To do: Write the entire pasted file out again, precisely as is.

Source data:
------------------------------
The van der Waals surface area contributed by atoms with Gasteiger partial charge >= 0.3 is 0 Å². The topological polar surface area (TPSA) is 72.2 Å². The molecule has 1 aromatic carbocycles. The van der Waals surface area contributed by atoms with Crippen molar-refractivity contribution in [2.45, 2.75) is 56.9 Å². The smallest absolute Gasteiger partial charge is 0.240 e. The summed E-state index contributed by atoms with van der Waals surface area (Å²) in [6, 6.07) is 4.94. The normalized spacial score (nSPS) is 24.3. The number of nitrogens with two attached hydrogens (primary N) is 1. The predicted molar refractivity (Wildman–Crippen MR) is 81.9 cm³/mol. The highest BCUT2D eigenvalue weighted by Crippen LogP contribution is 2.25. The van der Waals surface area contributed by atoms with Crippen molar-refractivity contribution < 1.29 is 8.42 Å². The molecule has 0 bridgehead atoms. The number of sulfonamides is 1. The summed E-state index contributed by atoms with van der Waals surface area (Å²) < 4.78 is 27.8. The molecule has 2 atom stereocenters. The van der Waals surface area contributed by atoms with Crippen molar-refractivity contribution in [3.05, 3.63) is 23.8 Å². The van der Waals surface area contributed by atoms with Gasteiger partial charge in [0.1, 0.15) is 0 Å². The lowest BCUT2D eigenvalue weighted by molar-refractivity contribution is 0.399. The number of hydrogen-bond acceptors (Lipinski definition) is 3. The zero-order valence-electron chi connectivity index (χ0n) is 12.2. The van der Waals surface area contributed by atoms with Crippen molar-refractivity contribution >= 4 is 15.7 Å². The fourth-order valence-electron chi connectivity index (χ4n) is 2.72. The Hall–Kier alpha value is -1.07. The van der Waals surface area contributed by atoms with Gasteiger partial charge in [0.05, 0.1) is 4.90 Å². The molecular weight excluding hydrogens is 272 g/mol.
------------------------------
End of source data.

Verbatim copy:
The van der Waals surface area contributed by atoms with Gasteiger partial charge >= 0.3 is 0 Å². The topological polar surface area (TPSA) is 72.2 Å². The molecule has 1 aromatic carbocycles. The van der Waals surface area contributed by atoms with Crippen molar-refractivity contribution in [2.45, 2.75) is 56.9 Å². The smallest absolute Gasteiger partial charge is 0.240 e. The summed E-state index contributed by atoms with van der Waals surface area (Å²) in [6, 6.07) is 4.94. The normalized spacial score (nSPS) is 24.3. The number of nitrogens with two attached hydrogens (primary N) is 1. The predicted molar refractivity (Wildman–Crippen MR) is 81.9 cm³/mol. The highest BCUT2D eigenvalue weighted by Crippen LogP contribution is 2.25. The van der Waals surface area contributed by atoms with Crippen molar-refractivity contribution < 1.29 is 8.42 Å². The molecule has 0 bridgehead atoms. The number of sulfonamides is 1. The summed E-state index contributed by atoms with van der Waals surface area (Å²) < 4.78 is 27.8. The molecule has 2 atom stereocenters. The van der Waals surface area contributed by atoms with Crippen molar-refractivity contribution in [3.05, 3.63) is 23.8 Å². The van der Waals surface area contributed by atoms with Gasteiger partial charge in [0.1, 0.15) is 0 Å². The lowest BCUT2D eigenvalue weighted by molar-refractivity contribution is 0.399. The number of hydrogen-bond acceptors (Lipinski definition) is 3. The zero-order valence-electron chi connectivity index (χ0n) is 12.2. The van der Waals surface area contributed by atoms with Crippen molar-refractivity contribution >= 4 is 15.7 Å². The fourth-order valence-electron chi connectivity index (χ4n) is 2.72. The Hall–Kier alpha value is -1.07. The van der Waals surface area contributed by atoms with Gasteiger partial charge in [0.05, 0.1) is 4.90 Å². The molecular weight excluding hydrogens is 272 g/mol.